One day, after the landing at Salerno, as the Allies were following the German retreat north, Pa’s tank commander ordered him to pull over to the side of the road where the crew could get out and eat. As they did, they found an American soldier lying in the ditch with a massive chest wound. When they found that he was still alive, the radio operator ran back to the tank and called for a medic. While they waited, the tank crew gathered around the man, doing what they could to comfort him. The comfort didn’t last long. The man died as the tankers watched. This seems a simple story on the surface, devoid of many details. One death among millions. But for Pa it was an important story, one he wanted me to hear. The last time he told me this story we were in his family room, and as he finished the tale he was standing at the sliding glass doors staring out. What he saw beyond those windows I’m not sure, but I am sure he wasn’t seeing his fresh-mown lawn or the cows grazing contentedly on the other side of the road. And there was a sadness in his voice I had rarely ever heard. He ended the story by saying “Gotdangit that was hard to watch.”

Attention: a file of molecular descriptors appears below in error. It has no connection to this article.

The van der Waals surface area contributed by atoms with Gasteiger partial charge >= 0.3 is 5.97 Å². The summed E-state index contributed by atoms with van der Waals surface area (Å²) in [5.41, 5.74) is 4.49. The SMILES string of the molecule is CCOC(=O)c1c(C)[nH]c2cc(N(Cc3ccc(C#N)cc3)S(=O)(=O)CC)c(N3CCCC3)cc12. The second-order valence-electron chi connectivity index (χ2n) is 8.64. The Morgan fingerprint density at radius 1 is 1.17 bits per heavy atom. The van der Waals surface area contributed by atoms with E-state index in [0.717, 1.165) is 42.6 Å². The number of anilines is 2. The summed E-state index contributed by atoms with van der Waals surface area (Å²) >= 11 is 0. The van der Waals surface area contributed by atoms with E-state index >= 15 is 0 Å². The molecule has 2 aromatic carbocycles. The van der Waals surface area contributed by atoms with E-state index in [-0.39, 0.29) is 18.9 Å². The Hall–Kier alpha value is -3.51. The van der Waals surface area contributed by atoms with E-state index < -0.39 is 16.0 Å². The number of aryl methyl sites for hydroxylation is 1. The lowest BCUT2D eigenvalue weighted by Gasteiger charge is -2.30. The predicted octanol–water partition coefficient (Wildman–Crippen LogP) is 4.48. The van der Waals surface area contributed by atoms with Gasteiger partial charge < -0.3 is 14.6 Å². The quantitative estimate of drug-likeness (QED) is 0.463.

But why such sadness for one soldier after all he had seen; after having lost his best friend in North Africa, whose burned body he had to identify; after the landing at Salerno, where he was forced to drive his tank in a zig-zag fashion to avoid the bodies lying on the beach; after crossing the Volturno river, where the water, he said, ran red with blood? I guess I’ll never know the answer. But I do know that it’s because of people like him--those who survived and those who didn’t--that I have never had to find out first hand. What I find comforting in his story and in the tears of the old people at that cemetery is that after all they have seen and after decades have passed, they are still able to mourn for people they never knew.